The disdain towards the pain of the other is not an intrinsic trait of the human being, but is cultivated socially. It is usually born from the fear of contagion, that the desperate situation in which someone finds themselves affects us in some way, which reinforces a system that encourages individualism and normalizes this complete absence, especially among the most vulnerable. At the sight of a sick person lying on the street, the first impulse may be to call the ambulance, but the question automatically arises of how much it will cost and who will pay the bill, if not the thought that blames them for their condition. The lack of public health thus builds a tolerance against the body afflicted with a thousand ills that will have been, we say, established by the subject himself and whose healing is worth money. In the same way, the fear of someone carrying a weapon dissuades us from acting, but also the fear of militarized law enforcement, in which there are many extreme right-wing maniacs trained to reduce the enemy and not to assist citizens. They could miss a bullet in the wrong direction, they could accuse me of the other’s circumstances and arrest me for no reason; cooperation between people who live together and should be concerned about the common welfare vanishes if you have been educated to survive in the jungle. These dynamics, which are nothing more than symptoms of the progressive disappearance of our democratic societies and their transformation into something else, of the non-existence of the Welfare State, impoverish pockets as much as morale, which ends up being the rag with which to clothe the closest family, the nuclear family, and, if anything, the small group of contacts that constitute as much as protect our small circle of privilege. When government authorities impose the every man for himself At the expense of the drowned who lie below, an evil is also institutionalized that is as administrative as it is personal and ends up making a dent in our conception of the human being, the care —and the rights— that it deserves, if it does not directly transform us into stones.
Described the Portuguese writer Valter Hugo Mãe in the novel The Spanish making machine the vicissitudes of a handful of old people, residents in a nursing home, in whom “the fascism of good men” transpired, namely, a subtle vileness, crumbled in mildly violent acts, like tiny pins, which came from having been socialized in the Salazar dictatorship. They were not diabolical beings; on the contrary, their jokes and stories made them endearing, until the monster of habit nurtured for decades suddenly sprouted, causing incalculable damage. The writer thus played with the concept of “the banality of evil” coined by Hannah Arendt: a harmful state mechanism, a pernicious bureaucracy, is enough for any human being to become a despicable creature.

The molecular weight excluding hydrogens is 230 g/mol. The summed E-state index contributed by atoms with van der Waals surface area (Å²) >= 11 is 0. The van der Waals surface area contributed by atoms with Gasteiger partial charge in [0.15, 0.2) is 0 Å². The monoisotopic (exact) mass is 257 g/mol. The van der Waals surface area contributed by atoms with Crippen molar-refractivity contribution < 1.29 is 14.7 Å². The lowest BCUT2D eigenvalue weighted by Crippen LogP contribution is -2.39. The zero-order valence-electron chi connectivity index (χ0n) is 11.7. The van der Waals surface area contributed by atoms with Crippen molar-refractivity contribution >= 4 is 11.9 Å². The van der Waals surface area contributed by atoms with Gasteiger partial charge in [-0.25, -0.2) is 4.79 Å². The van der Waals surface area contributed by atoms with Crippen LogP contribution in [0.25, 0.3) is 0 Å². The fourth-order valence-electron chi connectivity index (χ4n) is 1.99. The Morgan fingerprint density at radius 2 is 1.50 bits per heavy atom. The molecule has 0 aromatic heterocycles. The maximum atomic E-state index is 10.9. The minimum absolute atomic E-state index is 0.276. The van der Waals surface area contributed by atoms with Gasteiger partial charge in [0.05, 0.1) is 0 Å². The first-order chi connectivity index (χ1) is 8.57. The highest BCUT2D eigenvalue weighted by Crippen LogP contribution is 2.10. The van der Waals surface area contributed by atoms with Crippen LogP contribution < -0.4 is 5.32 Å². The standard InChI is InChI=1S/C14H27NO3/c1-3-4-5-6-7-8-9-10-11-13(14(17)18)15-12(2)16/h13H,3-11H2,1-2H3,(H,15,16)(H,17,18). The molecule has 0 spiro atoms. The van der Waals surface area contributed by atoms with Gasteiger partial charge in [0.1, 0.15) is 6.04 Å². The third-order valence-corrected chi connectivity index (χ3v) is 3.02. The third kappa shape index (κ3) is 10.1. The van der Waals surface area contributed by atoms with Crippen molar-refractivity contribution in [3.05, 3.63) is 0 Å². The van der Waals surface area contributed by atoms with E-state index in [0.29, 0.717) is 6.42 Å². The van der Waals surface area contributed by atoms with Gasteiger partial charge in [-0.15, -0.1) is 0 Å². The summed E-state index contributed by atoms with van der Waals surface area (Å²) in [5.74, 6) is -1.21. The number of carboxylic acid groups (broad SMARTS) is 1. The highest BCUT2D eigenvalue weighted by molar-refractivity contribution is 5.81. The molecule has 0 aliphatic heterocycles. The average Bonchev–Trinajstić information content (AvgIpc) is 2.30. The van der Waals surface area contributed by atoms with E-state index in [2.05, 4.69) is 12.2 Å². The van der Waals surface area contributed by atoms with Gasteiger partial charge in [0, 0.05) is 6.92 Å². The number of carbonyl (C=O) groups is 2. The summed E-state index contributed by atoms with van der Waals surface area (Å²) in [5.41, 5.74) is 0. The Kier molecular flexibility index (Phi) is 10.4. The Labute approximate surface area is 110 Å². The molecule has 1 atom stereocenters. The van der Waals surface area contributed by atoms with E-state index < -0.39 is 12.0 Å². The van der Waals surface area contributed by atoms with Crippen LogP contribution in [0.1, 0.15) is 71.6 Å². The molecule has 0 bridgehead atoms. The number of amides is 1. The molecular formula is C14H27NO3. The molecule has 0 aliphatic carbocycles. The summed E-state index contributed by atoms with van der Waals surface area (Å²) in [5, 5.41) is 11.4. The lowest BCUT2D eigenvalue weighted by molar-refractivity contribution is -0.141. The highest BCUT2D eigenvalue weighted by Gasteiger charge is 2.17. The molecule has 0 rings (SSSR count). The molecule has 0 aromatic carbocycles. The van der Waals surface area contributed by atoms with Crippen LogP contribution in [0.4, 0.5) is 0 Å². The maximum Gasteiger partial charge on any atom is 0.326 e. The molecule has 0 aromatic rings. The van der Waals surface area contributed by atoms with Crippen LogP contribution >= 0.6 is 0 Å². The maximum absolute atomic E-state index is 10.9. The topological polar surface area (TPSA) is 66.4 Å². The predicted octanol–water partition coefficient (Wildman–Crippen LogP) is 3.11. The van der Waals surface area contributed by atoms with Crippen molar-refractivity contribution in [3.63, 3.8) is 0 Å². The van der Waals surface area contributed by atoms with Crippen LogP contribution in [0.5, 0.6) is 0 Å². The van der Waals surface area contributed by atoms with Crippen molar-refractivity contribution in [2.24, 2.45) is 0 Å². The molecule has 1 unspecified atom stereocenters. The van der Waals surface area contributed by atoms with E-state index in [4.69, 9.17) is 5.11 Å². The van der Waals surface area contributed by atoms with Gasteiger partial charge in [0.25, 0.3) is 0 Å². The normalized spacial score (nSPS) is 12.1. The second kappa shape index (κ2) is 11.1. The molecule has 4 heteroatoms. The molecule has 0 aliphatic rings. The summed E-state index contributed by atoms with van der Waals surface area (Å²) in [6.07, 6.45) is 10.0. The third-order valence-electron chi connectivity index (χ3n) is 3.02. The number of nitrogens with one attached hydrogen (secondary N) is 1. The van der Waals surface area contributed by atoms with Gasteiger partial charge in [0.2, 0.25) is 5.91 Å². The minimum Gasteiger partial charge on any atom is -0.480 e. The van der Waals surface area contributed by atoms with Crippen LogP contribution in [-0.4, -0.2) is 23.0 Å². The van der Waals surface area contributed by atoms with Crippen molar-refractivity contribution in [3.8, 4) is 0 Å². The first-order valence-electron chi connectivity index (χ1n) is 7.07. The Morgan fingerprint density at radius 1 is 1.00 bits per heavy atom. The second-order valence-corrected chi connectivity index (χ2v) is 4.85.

If we cross borders and carefully compare countries, admit the differences but establish parallels, rhymes that allow us to open our eyes, we will lucidly discern a social atomization that is capable of rotting us inside while the collective bonds are torn apart. That autonomous communities such as Madrid or Andalusia have insisted on destroying primary care and, with it, public health, as the crowds that have recently demonstrated have grown tired of shouting, not only fattens the mass of private clients, but that separates the individual from the common objective that should be to take care of us all and not save us — whoever achieves it — in isolation. The same could be said of the dismantling of public education and, likewise, of a gag law that represses civility insofar as it criminalizes it and authorizes a heavy-handed police action without restrictions or supervision by those people who, in addition, pay their salaries. with your taxes in exchange for a service you do not receive. Faced with the arbitrary beating or the statement that you give with your bones in prison without more evidence than a testimony, many will choose not to speak, to twist their eyes in a gesture of disinterest that is also selfish, for not denouncing the abuse that it entails. impoverish ourselves more and more and deprive us of fundamental rights. Later, as I have lived here so many times, we will continue rowing alone, in the middle of septic and stormy waters, to end up crying not only for democracy and its pillars of well-being but, above all, for the lost opportunity of having been able to be, perhaps , good people.